The relationship between occupational stress, emotional intelligence and coping strategies in air traffic controllers

Brink, Estelle (2009-03)

Thesis (MComm (Industrial Psychology))--University of Stellenbosch, 2009.

Thesis

The aim of this study was to determine whether there is a relationship between Emotional Intelligence, Stress and Coping Strategies in the occupation of air traffic control. The focus was to determine whether the Emotional Intelligence of an Air Traffic Controller might have an effect on the recognition and management of stressful situations, and influence the way they select coping strategies. Due to a lack of research on air traffic control in South Africa, focus are not only on the stress levels of Air Traffic Controllers, but also how their Emotional Intelligence could assist in the recognition and management of the stress they experience, and ultimately then contribute to select appropriate Coping Strategies. A literature study discussed the role of Air Traffic Controllers, and factors that contribute to them experiencing stress. The constructs of Stress, Emotional Intelligence and Coping were elaborated on in detail. The constructs were defined as follows: Stress, as any demand eliciting a negative emotional state, that exceeds an individual’s resources to cope; Emotional Intelligence, as the process of emotional information processing consisting of the dimensions of Self Awareness, Self Regulation, Motivation, Empathy and Social Skills (Rahim & Minors, 2003); and Coping as the efforts to manage environmental and internal demands and conflicts which tax or exceed a person’s resources (Lazarus & Launier, 1978).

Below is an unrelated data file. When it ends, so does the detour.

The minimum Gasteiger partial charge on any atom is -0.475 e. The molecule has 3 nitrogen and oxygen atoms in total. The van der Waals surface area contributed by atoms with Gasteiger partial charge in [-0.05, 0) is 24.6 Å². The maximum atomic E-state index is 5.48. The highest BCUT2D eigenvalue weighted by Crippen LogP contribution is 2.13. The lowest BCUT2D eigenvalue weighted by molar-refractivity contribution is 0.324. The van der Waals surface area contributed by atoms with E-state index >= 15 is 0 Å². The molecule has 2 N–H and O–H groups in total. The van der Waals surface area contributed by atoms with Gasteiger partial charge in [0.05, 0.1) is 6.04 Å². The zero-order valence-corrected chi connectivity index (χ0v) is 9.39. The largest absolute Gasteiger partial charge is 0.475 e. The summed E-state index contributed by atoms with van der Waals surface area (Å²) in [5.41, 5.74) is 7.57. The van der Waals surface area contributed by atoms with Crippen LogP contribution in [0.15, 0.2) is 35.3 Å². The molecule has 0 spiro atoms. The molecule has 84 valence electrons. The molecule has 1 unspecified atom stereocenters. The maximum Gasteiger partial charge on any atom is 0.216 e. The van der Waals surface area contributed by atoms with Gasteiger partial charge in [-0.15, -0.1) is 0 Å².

Please refer to this item in SUNScholar by using the following persistent URL: http://hdl.handle.net/10019.1/2661
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